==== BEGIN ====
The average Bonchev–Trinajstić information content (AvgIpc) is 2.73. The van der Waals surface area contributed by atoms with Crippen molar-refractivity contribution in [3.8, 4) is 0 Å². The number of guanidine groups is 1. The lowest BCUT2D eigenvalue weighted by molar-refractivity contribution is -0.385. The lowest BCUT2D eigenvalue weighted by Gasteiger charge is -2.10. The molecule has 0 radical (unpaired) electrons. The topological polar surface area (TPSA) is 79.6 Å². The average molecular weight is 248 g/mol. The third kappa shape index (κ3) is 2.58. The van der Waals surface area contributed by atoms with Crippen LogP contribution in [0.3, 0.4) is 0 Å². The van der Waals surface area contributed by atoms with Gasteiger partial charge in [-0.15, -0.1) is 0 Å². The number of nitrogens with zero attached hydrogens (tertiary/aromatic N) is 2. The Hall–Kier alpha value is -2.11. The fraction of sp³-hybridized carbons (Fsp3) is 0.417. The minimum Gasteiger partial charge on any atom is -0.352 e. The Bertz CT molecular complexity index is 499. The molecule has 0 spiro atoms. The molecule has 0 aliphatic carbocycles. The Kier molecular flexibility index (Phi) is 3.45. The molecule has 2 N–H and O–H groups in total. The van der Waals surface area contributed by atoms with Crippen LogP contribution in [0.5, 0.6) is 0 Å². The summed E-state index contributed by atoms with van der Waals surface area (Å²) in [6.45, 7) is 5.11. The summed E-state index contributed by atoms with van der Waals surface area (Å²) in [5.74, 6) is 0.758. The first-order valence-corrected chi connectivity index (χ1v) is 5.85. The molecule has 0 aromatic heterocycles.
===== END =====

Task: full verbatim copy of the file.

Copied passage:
The average Bonchev–Trinajstić information content (AvgIpc) is 2.73. The van der Waals surface area contributed by atoms with Crippen molar-refractivity contribution in [3.8, 4) is 0 Å². The number of guanidine groups is 1. The lowest BCUT2D eigenvalue weighted by molar-refractivity contribution is -0.385. The lowest BCUT2D eigenvalue weighted by Gasteiger charge is -2.10. The molecule has 0 radical (unpaired) electrons. The topological polar surface area (TPSA) is 79.6 Å². The average molecular weight is 248 g/mol. The third kappa shape index (κ3) is 2.58. The van der Waals surface area contributed by atoms with Crippen LogP contribution in [0.3, 0.4) is 0 Å². The van der Waals surface area contributed by atoms with Gasteiger partial charge in [-0.15, -0.1) is 0 Å². The number of nitrogens with zero attached hydrogens (tertiary/aromatic N) is 2. The Hall–Kier alpha value is -2.11. The fraction of sp³-hybridized carbons (Fsp3) is 0.417. The minimum Gasteiger partial charge on any atom is -0.352 e. The Bertz CT molecular complexity index is 499. The molecule has 0 spiro atoms. The molecule has 0 aliphatic carbocycles. The Kier molecular flexibility index (Phi) is 3.45. The molecule has 2 N–H and O–H groups in total. The van der Waals surface area contributed by atoms with Crippen LogP contribution in [0.5, 0.6) is 0 Å². The summed E-state index contributed by atoms with van der Waals surface area (Å²) in [6.45, 7) is 5.11. The summed E-state index contributed by atoms with van der Waals surface area (Å²) in [5.74, 6) is 0.758. The first-order valence-corrected chi connectivity index (χ1v) is 5.85. The molecule has 0 aromatic heterocycles.